New Englanders call it raw, that chilly, damp weather that cuts right to the bone no matter how many layers of clothing. Last week — deep into April — we had some of those days.

Weather as a fitting complement to our mood — raw nerves frayed by the killing and capture of bombers one and two, and by the bits and bytes of information released to the public truth stranger than fiction:

How can it be that, in the days after the bombing, Dzhokhar Tsarnaev went back to his UMass Dartmouth campus to work out in the gym and party in his dorm? How can it be that the boat where he hid, after the Watertown shootout left his brother dead, was named The Slip Away II? And what to make of the advertisement for the Forum restaurant, where in the immediate aftermath of the explosions, the restaurant staff treated the bruised and bloodied? The ad reads “Extraordinary events. Unparalleled service.”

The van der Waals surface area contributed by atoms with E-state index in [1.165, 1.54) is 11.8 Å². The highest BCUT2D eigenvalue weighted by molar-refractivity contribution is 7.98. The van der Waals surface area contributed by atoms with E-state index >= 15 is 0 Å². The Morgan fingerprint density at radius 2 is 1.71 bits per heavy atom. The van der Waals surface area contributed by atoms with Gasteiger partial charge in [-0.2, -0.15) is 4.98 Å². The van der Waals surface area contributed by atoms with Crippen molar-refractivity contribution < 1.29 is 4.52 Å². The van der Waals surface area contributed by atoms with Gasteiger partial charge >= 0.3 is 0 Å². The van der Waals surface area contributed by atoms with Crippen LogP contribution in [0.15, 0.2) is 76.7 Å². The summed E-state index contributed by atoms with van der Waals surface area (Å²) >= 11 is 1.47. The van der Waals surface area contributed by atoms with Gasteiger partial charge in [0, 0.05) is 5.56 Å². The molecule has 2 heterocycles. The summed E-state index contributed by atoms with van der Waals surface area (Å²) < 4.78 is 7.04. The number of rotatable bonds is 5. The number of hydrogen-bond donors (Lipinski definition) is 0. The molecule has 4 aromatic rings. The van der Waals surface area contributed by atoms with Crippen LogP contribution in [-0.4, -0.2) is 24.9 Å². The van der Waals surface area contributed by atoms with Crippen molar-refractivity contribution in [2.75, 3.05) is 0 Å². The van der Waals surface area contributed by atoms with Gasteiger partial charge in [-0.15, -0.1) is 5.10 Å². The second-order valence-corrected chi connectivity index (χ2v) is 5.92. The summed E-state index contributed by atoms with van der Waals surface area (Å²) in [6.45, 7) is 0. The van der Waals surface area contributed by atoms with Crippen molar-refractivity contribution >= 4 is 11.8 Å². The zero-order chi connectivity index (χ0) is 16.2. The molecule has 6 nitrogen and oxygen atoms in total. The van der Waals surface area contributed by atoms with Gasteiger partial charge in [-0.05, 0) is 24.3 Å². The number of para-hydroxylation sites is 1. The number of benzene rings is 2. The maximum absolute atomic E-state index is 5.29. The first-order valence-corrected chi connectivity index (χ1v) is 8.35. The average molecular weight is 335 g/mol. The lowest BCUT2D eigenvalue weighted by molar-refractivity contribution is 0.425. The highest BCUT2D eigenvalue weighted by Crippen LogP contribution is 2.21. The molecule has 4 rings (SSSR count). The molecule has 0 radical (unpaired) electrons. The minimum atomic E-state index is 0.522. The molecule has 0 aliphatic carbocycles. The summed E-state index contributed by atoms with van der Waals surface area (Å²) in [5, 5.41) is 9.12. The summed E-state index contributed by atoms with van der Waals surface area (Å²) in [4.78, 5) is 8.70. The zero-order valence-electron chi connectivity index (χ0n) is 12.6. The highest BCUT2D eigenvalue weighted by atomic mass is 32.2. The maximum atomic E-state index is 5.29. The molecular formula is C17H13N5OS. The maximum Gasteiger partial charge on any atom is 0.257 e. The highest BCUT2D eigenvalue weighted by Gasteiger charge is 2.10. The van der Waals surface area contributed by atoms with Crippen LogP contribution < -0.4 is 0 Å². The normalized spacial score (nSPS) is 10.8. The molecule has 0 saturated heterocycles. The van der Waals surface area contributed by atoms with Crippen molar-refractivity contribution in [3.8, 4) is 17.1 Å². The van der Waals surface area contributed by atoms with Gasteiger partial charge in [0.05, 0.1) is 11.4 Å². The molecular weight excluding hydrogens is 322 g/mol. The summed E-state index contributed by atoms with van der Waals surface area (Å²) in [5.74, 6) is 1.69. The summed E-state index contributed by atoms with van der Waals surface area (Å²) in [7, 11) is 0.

Traffic is flowing down Boylston Street and subway trains are rumbling through the Copley T station now. Just two weeks since the explosions rocked the very ground on which thousands ran and stood, we are still searching for solid footing.

We’ve brought flowers and sung songs to the homemade memorial near the bombing site. We’ve buried our dead each funeral a sharp reminder of just how much we’ve lost. We’ve attended memorial services with more remembrances to come.

Outside of Boston, the intense media spotlight has moved on, the conversation shifted. And, even though there are plenty of important issues that demand our attention, somehow here it seems disrespectful to talk about something else.

And so we gather in large conversations and small, wear the t-shirts declaring "Boston Strong," and struggle to accept a return to a routine still far from normal.

We are on the road to healing, but I know we are a long way from closure.

It’s too soon. Too fresh. Too raw.